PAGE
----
22 November 2016

Two-dimensional (2D) nanomaterials have been made by dissolving layered materials in liquids, according to new UCL-led research. The liquids can be used to apply the 2D nanomaterials over large areas and at low costs, enabling a variety of important future applications.

Credit: Patrick Cullen, UCL

A laser shines through a solution of still dissolving 2D nanomaterial showing there are particles within the liquid (left). When a drop of the solution is dried, the still dissolving nanosheets connect into different tiled shapes (right). When left to fully dissolve, only single layer sheets are found. A single layer nanosheet is blue, a two layer one is yellow, a three layer one is orange and a four layer one is red. (Credit: Patrick Cullen, UCL)

2D nanomaterials, such as graphene, have the potential to revolutionise technology through their remarkable physical properties, but their translation into real world applications has been limited due to the challenges of making and manipulating 2D nanomaterials on an industrial scale.

The new approach, published today in Nature Chemistry, produced single layers of many 2D nanomaterials in a scalable way. The researchers used the method on a wide variety of materials, including those with semiconductor and thermoelectric properties, to create 2D materials that could be used in solar cells or for turning wasted heat energy into electrical energy, for example.

2D nanomaterials have outstanding properties and a unique size, which suggests they could be used in everything from computer displays to batteries to smart textiles. Many methods for making and applying 2D nanomaterials are difficult to scale or can damage the material, but we’ve successfully addressed some of these issues. Hopefully our new process will help us realise the potential of 2D nanomaterials in the future,” explained study director Dr Chris Howard (UCL Physics & Astronomy).

For the study, funded by the Royal Academy of Engineering and the Engineering and Physical Sciences Research Council, the scientists inserted positively charged lithium and potassium ions between the layers of different materials including bismuth telluride (Bi2Te3), molybdenum disulphide (MoS2) and titanium disulphide (TiS2), giving each layer a negative charge and creating a ‘layered material salt’.

These layered material salts were then gently dissolved in selected solvents without using chemical reactions or stirring. This gave solutions of 2D nanomaterial sheets with the same shape as the starting material but with a negative charge.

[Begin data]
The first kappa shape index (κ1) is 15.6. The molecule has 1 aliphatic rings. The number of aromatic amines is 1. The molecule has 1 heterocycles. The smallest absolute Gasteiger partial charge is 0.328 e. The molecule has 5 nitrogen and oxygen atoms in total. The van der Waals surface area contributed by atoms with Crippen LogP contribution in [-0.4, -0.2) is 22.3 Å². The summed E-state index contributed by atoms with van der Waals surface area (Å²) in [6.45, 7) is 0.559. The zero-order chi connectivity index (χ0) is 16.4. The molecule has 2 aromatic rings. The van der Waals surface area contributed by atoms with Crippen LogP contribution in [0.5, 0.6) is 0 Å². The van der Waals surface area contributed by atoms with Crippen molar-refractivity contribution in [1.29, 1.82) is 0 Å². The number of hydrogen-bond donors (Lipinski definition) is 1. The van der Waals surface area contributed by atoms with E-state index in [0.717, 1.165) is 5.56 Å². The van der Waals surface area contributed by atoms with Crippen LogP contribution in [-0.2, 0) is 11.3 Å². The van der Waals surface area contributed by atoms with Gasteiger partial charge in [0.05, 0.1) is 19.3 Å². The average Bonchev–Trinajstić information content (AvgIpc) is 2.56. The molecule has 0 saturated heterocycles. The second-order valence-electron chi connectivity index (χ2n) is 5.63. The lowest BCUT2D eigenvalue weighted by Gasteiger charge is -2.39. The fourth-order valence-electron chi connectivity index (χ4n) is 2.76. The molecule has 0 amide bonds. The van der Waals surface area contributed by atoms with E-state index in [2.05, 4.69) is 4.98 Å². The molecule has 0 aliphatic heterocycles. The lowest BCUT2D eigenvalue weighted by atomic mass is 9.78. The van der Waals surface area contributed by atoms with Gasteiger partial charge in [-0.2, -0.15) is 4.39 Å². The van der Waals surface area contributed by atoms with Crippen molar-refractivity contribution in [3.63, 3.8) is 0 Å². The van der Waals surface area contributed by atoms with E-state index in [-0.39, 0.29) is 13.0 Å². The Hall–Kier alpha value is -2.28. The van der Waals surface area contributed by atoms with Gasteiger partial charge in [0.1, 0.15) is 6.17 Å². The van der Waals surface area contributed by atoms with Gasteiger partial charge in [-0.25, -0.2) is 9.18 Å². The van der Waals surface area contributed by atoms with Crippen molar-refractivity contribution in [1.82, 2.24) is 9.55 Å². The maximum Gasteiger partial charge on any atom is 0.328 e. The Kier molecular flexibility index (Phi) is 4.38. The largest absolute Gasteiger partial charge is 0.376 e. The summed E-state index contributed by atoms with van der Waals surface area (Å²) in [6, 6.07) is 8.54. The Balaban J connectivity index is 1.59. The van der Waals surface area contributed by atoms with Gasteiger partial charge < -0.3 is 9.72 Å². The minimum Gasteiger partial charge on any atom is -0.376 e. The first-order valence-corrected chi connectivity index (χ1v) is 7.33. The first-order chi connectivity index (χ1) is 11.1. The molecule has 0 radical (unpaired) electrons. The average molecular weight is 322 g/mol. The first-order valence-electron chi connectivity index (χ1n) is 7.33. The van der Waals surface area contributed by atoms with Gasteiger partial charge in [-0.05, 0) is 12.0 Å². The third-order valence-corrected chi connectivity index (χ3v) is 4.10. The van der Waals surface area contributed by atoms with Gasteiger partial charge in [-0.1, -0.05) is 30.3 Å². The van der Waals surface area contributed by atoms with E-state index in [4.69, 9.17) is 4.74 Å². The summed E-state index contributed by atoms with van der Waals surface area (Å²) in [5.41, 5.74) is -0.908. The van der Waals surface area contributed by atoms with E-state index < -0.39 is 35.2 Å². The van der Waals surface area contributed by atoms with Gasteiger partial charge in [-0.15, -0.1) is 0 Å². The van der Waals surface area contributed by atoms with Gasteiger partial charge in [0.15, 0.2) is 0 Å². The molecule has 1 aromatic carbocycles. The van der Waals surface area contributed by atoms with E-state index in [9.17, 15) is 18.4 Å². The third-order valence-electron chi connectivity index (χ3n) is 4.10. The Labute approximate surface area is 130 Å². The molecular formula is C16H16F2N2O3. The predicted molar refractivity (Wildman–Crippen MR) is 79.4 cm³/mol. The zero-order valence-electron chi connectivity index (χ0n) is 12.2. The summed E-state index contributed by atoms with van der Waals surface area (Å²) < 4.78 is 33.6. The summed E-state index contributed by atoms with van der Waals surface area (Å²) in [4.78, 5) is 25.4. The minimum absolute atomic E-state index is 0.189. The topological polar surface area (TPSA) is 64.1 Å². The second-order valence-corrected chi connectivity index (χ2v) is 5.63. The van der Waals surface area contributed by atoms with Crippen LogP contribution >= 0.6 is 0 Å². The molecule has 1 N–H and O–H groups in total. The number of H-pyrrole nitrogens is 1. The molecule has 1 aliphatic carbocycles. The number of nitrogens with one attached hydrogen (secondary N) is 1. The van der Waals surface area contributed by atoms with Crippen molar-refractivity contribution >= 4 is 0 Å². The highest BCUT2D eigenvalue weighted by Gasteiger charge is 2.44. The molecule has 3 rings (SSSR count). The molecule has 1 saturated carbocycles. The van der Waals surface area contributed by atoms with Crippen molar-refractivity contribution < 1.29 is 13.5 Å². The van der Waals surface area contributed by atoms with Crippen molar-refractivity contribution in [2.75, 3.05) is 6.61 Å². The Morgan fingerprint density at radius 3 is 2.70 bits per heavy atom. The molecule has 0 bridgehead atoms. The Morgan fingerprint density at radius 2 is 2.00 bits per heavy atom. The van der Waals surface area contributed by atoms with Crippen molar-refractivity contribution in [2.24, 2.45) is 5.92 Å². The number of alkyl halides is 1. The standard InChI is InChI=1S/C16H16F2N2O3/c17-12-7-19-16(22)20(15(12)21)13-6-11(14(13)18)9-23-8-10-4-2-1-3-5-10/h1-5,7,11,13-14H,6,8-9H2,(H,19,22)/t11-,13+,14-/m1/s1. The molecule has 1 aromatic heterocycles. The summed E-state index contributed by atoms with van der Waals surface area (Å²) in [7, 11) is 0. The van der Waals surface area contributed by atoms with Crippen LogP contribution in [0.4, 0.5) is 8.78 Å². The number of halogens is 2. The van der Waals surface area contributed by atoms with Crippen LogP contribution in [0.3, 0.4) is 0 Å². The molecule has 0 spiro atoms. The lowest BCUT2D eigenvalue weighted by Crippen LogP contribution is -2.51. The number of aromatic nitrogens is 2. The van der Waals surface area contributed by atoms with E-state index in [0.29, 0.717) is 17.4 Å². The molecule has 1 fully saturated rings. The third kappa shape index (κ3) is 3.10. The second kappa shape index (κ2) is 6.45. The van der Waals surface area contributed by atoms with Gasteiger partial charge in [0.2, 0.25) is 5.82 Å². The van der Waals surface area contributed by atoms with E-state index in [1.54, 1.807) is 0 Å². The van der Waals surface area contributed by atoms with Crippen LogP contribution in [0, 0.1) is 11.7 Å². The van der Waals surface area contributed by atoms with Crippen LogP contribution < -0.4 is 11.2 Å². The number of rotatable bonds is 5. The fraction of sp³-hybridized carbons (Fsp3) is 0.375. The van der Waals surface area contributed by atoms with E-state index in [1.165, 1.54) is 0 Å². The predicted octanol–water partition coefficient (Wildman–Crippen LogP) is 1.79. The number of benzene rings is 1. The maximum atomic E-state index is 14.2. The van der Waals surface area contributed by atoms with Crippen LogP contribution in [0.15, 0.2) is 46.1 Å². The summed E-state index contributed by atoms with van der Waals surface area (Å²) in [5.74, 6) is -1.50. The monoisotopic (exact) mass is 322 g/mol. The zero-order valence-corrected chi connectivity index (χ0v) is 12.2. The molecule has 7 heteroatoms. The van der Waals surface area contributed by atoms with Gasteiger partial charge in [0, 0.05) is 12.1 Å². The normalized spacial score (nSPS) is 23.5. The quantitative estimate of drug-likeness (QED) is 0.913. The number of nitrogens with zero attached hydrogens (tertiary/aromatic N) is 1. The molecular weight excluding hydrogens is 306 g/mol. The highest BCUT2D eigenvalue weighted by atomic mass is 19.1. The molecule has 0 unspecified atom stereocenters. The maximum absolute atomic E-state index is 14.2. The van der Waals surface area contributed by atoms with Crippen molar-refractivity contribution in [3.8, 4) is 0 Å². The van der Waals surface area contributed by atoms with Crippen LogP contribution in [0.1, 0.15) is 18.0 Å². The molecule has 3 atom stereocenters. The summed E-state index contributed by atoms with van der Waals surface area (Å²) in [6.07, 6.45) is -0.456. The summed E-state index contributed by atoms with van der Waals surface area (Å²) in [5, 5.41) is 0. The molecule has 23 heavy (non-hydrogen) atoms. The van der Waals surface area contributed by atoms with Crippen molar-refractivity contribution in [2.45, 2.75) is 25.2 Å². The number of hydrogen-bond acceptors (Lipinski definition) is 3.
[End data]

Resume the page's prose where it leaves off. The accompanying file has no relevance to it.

The scientists analysed the contents of the solutions using atomic force microscopy and transmission electron microscopy to investigate the structure and thickness of the 2D nanomaterials. They found that the layered materials dissolved into tiny sheets of clean, undamaged, single layers, isolated in solutions.

The team from UCL, University of Bristol, Cambridge Graphene Centre and École Polytechnique Fédérale de Lausanne, were able to demonstrate that even the 2D nanomaterial sheets, comprising millions of atoms, made stable solutions rather than suspensions.

 “We didn’t expect such a range of 2D nanomaterials to form a solution when we simply added the solvent to the salt – the layered material salts are large but dissolve into liquid similar to table salt in water. The fact that they form a liquid along with their negative charge, makes them easy to manipulate and use on a large scale, which is scientifically intriguing but also relevant to many industries,” said first author Dr Patrick Cullen (UCL Chemical Engineering).

We’ve shown they can be painted onto surfaces and, when left to dry, can arrange themselves into different tiled shapes, which hasn’t been seen before. They can also be electroplated onto surfaces in much the same way gold is used to plate metals. We’re looking forward to making different 2D nanomaterials using our process and trying them out in different applications as the possibilities are near endless,” he concluded.

UCL Business PLC (UCLB), the technology commercialisation company of UCL has patented this research and will be supporting the commercialisation process.


Notes to Editors
For more information or to speak to the researchers involved, please contact Dr Rebecca Caygill, UCL press office. T: +44 (0)20 3108 3846 / +44 (0)7733 307 596, E: r.caygill@ucl.ac.uk

To talk about commercial opportunities, please contact Dr Chris Gibbs, UCLB. T: 020 7679 9000, E: c.gibbs@uclb.com

  1. L. Cullen, K. M. Cox, M. K. Bin Subhan, L. Picco, O. D. Payton, D.J. Buckley, T.S. Miller, S. A. Hodge, N. T. Skipper, V. Tileli and C. A. Howard ‘Ionic solutions of two-dimensional materials’ will be published in Nature Chemistry on Monday 21st November 2016 as is under a strict embargo until Monday 21 November 2016 at 1600 London time / 1100 US Eastern time. Once published, it will be available online at http://dx.doi.org/10.1038/nchem.2650

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About UCL Business PLC
UCL Business PLC (UCLB) is a leading technology commercialisation company that supports research and innovations arising from UCL, one of the UK’s top research-led universities. UCLB has a successful track record and a strong reputation for identifying and protecting promising new technologies and innovations from UCL academics. UCLB has a strong track record in commercialising medical technologies and provides technology transfer services to UCL’s associated hospitals; University College London Hospitals, Moorfields Eye Hospital, Great Ormond Street Hospital for Children and the Royal Free London Hospital. It invests directly in development projects to maximise the potential of the research and manages the commercialisation process of technologies from laboratory to market.

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